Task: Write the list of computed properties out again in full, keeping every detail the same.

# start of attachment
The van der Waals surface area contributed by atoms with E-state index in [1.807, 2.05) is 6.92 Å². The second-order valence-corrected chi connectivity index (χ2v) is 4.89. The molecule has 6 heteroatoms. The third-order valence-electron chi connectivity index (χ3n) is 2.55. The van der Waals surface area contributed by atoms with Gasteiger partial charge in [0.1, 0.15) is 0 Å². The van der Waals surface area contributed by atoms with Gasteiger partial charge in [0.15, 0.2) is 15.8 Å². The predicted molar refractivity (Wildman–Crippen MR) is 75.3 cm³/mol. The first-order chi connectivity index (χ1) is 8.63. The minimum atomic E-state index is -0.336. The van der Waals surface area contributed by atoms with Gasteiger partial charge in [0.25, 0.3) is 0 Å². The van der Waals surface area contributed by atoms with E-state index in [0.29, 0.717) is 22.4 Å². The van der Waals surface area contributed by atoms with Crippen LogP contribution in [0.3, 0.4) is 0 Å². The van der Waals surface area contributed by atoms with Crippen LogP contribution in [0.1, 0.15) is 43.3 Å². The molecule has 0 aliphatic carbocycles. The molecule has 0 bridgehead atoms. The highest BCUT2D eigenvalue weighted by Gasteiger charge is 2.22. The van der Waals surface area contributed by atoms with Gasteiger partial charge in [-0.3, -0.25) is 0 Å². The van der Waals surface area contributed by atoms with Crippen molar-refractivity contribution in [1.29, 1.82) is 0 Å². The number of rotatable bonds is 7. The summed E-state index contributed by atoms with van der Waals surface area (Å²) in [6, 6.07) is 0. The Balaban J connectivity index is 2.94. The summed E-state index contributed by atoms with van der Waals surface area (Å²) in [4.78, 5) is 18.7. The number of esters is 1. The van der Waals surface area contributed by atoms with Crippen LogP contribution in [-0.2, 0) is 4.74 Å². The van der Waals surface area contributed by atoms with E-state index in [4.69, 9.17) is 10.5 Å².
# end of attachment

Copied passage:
The van der Waals surface area contributed by atoms with E-state index in [1.807, 2.05) is 6.92 Å². The second-order valence-corrected chi connectivity index (χ2v) is 4.89. The molecule has 6 heteroatoms. The third-order valence-electron chi connectivity index (χ3n) is 2.55. The van der Waals surface area contributed by atoms with Gasteiger partial charge in [0.1, 0.15) is 0 Å². The van der Waals surface area contributed by atoms with Gasteiger partial charge in [0.15, 0.2) is 15.8 Å². The predicted molar refractivity (Wildman–Crippen MR) is 75.3 cm³/mol. The first-order chi connectivity index (χ1) is 8.63. The minimum atomic E-state index is -0.336. The van der Waals surface area contributed by atoms with Gasteiger partial charge in [0.25, 0.3) is 0 Å². The van der Waals surface area contributed by atoms with E-state index in [0.29, 0.717) is 22.4 Å². The van der Waals surface area contributed by atoms with Crippen LogP contribution in [0.3, 0.4) is 0 Å². The van der Waals surface area contributed by atoms with Crippen LogP contribution in [0.1, 0.15) is 43.3 Å². The molecule has 0 aliphatic carbocycles. The molecule has 0 bridgehead atoms. The highest BCUT2D eigenvalue weighted by Gasteiger charge is 2.22. The van der Waals surface area contributed by atoms with Gasteiger partial charge in [-0.3, -0.25) is 0 Å². The van der Waals surface area contributed by atoms with Crippen molar-refractivity contribution in [1.29, 1.82) is 0 Å². The number of rotatable bonds is 7. The summed E-state index contributed by atoms with van der Waals surface area (Å²) in [6, 6.07) is 0. The Balaban J connectivity index is 2.94. The summed E-state index contributed by atoms with van der Waals surface area (Å²) in [4.78, 5) is 18.7. The number of esters is 1. The van der Waals surface area contributed by atoms with Crippen LogP contribution in [-0.2, 0) is 4.74 Å². The van der Waals surface area contributed by atoms with E-state index in [4.69, 9.17) is 10.5 Å².